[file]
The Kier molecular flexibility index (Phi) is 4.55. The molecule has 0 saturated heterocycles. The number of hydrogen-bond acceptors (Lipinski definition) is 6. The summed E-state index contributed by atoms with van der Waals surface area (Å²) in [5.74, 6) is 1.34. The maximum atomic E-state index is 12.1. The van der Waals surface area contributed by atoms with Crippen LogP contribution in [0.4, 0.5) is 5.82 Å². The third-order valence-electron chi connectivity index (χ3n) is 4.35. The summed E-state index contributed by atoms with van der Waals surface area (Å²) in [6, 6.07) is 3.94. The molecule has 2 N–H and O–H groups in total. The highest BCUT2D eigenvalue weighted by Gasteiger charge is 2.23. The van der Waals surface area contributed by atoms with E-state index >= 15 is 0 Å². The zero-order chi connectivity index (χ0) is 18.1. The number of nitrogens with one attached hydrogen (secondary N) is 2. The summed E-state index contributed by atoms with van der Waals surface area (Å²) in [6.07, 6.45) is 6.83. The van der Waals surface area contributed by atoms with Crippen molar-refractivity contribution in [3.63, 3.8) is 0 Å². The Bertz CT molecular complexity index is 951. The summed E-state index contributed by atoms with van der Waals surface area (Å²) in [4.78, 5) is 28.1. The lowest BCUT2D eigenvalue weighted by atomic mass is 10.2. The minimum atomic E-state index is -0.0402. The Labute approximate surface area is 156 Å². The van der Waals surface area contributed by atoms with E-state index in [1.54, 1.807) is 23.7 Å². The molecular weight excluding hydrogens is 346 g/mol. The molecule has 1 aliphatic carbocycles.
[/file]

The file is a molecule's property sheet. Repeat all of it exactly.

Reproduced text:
The Kier molecular flexibility index (Phi) is 4.55. The molecule has 0 saturated heterocycles. The number of hydrogen-bond acceptors (Lipinski definition) is 6. The summed E-state index contributed by atoms with van der Waals surface area (Å²) in [5.74, 6) is 1.34. The maximum atomic E-state index is 12.1. The van der Waals surface area contributed by atoms with Crippen LogP contribution in [0.4, 0.5) is 5.82 Å². The third-order valence-electron chi connectivity index (χ3n) is 4.35. The summed E-state index contributed by atoms with van der Waals surface area (Å²) in [6, 6.07) is 3.94. The molecule has 2 N–H and O–H groups in total. The highest BCUT2D eigenvalue weighted by Gasteiger charge is 2.23. The van der Waals surface area contributed by atoms with E-state index >= 15 is 0 Å². The zero-order chi connectivity index (χ0) is 18.1. The number of nitrogens with one attached hydrogen (secondary N) is 2. The summed E-state index contributed by atoms with van der Waals surface area (Å²) in [6.07, 6.45) is 6.83. The van der Waals surface area contributed by atoms with Crippen molar-refractivity contribution in [3.63, 3.8) is 0 Å². The Bertz CT molecular complexity index is 951. The summed E-state index contributed by atoms with van der Waals surface area (Å²) in [4.78, 5) is 28.1. The lowest BCUT2D eigenvalue weighted by atomic mass is 10.2. The minimum atomic E-state index is -0.0402. The Labute approximate surface area is 156 Å². The van der Waals surface area contributed by atoms with E-state index in [1.54, 1.807) is 23.7 Å². The molecular weight excluding hydrogens is 346 g/mol. The molecule has 1 aliphatic carbocycles.